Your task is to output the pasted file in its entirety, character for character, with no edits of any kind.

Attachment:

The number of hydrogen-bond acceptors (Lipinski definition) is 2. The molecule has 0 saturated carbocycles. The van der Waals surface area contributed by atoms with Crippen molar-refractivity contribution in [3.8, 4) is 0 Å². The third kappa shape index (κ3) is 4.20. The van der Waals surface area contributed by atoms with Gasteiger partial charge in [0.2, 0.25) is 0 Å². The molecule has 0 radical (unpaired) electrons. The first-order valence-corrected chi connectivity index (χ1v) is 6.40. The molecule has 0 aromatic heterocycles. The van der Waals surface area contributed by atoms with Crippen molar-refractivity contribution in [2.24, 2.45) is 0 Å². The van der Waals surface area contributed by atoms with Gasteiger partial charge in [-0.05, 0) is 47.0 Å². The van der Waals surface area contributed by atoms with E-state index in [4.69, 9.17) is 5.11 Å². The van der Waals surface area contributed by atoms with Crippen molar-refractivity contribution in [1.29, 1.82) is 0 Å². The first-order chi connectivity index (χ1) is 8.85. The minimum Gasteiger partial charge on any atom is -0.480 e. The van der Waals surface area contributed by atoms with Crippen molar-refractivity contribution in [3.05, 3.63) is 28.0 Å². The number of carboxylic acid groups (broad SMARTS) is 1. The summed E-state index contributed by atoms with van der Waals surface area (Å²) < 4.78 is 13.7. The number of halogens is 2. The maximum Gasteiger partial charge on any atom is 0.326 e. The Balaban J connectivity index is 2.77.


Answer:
The number of hydrogen-bond acceptors (Lipinski definition) is 2. The molecule has 0 saturated carbocycles. The van der Waals surface area contributed by atoms with Crippen molar-refractivity contribution in [3.8, 4) is 0 Å². The third kappa shape index (κ3) is 4.20. The van der Waals surface area contributed by atoms with Gasteiger partial charge in [0.2, 0.25) is 0 Å². The molecule has 0 radical (unpaired) electrons. The first-order valence-corrected chi connectivity index (χ1v) is 6.40. The molecule has 0 aromatic heterocycles. The van der Waals surface area contributed by atoms with Crippen molar-refractivity contribution in [2.24, 2.45) is 0 Å². The van der Waals surface area contributed by atoms with Gasteiger partial charge in [-0.05, 0) is 47.0 Å². The van der Waals surface area contributed by atoms with E-state index in [4.69, 9.17) is 5.11 Å². The van der Waals surface area contributed by atoms with Crippen molar-refractivity contribution in [1.29, 1.82) is 0 Å². The first-order chi connectivity index (χ1) is 8.85. The minimum Gasteiger partial charge on any atom is -0.480 e. The van der Waals surface area contributed by atoms with Crippen molar-refractivity contribution in [3.05, 3.63) is 28.0 Å². The number of carboxylic acid groups (broad SMARTS) is 1. The summed E-state index contributed by atoms with van der Waals surface area (Å²) < 4.78 is 13.7. The number of halogens is 2. The maximum Gasteiger partial charge on any atom is 0.326 e. The Balaban J connectivity index is 2.77.